Two hundred and twenty state legislative seats are up for election on Nov. 2, 2021, in three state legislative chambers: the New Jersey State Senate and General Assembly and the Virginia House of Delegates.
According to Ballotpedia’s Annual State Legislative Competitiveness Report, state legislative elections in 2021 are the most competitive since at least 2010.
Ballotpedia’s Competitiveness Index is a standalone figure representing the general level of competition in an election cycle. It is calculated using the percentages of open seats, incumbents in contested primaries, and seats with major party competition.
The 2021 state legislative election cycle received a Competitiveness Index of 40.2, the highest on record, to date.
This increase in competitiveness was driven largely by an increase in major party competition in the Virginia House of Delegates. Major party competition refers to races where both a Democrat and Republican are contesting a seat in the general election. Of the 220 seats up for election, 205—93%—will see major party competition in November.
The New Jersey State Senate and General Assembly typically have high levels of major party competition every election cycle. In the Virginia House of Delegates, however, there are 93 contested seats in 2021 compared to 41 in 2011—a 78% difference.
The percentage of open seats—seats where the incumbent did not file for re-election—was at its lowest since at least 2013. Of the 220 incumbents, 17—7.7%—did not file for re-election: seven Democrats and ten Republicans.
The chart below shows the percentage of open seats from 2011 to 2021. This includes not only elections in New Jersey and Virginia but Louisiana and Mississippi, as well. Those states hold elections every four years in odd years immediately preceding a presidential election year (2011, 2015, 2019, etc.).
The percentage of open seats tends to dip in the years immediately following a presidential election. This is partly because states holding elections those years—New Jersey and Virginia—do not have term limits. Louisiana, on the other hand, has term limits for legislators, which dictate how long an incumbent can remain in office.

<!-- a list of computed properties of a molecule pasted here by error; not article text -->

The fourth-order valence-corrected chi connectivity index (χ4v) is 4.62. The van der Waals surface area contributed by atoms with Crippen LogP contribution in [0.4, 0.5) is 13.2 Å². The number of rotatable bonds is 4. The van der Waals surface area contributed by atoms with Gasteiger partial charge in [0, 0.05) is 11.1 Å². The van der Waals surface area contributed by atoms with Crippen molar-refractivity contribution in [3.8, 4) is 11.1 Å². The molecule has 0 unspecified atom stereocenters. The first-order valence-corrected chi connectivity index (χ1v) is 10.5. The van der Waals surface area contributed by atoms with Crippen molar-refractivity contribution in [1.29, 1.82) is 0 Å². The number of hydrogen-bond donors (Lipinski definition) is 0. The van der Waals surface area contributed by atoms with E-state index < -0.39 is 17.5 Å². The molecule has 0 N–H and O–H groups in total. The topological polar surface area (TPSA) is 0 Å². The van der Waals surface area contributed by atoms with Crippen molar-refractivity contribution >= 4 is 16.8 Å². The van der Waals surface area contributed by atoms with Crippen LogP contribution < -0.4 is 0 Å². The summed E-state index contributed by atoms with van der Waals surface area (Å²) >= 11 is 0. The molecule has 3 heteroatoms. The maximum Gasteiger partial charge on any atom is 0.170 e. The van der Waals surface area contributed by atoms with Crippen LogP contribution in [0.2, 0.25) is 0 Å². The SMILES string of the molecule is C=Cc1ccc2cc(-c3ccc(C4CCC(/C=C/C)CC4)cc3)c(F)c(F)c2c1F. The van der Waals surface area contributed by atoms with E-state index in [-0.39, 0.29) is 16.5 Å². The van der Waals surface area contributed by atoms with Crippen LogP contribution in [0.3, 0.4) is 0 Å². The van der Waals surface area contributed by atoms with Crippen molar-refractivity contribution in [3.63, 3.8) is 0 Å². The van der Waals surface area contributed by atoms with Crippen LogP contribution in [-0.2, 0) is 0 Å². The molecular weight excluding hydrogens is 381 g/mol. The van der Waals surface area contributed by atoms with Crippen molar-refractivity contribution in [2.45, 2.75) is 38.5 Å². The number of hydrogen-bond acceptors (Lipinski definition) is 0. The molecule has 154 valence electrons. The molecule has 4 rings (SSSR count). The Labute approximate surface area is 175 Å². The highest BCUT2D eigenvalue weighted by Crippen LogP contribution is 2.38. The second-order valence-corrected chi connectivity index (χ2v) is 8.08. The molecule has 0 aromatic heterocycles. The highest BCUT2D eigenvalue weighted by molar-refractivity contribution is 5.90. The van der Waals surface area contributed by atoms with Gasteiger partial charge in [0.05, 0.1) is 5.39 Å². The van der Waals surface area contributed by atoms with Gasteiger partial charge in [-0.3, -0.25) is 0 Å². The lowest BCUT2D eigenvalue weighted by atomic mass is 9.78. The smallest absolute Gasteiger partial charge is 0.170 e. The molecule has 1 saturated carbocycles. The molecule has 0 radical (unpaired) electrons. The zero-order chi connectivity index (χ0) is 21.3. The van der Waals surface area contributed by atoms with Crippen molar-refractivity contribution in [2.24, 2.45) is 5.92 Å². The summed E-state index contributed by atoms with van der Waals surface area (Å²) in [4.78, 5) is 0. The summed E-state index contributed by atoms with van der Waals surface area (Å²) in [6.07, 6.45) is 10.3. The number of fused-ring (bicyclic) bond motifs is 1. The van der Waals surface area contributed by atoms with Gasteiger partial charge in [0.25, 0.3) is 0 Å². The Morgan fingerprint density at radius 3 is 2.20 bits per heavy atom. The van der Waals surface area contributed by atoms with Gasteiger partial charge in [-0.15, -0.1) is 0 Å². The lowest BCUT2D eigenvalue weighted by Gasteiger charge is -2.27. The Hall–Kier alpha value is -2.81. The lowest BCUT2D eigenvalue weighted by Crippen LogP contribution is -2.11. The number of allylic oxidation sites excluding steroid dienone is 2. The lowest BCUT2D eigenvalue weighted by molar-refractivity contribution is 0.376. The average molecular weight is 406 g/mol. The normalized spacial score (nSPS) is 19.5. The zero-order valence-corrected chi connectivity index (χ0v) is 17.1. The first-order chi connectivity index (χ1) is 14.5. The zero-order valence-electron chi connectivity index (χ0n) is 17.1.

The chart below shows the raw number of open seats from each odd-year election cycle since 2011. The yellow bar represents incumbents who could not legally seek re-election due to term limits and the brown bar represents all other departures. In 2019, term-limited departures accounted for 45.6% of all open seats.
In 2021, those incumbents who filed for re-election faced contested primaries at a lower rate than in 2019, but higher than rates from the start of the decade. Since 2011, the percentage of incumbents facing contested primaries has progressively increased in odd-year election cycles.
Overall, 203 incumbents filed for re-election, 80% of whom advanced to the general election without a primary challenge. The remaining 20% represented 40 incumbents: 23 Democrats and 17 Republicans.
These contested primaries resulted in the defeats of eight incumbents: five Democrats and three Republicans. Eight defeats is a relatively high number for the three chambers holding elections in 2021. Before 2021, the highest number of incumbents defeated in primaries in a given election cycle was two.
Ahead of the general elections, 2021 is already tied for the second-most incumbents defeated in these chambers since 2011.
Use the links below to learn more about Ballotpedia’s Annual State Legislative Competitiveness including historical comparisons, chamber-specific analyses, and additional context: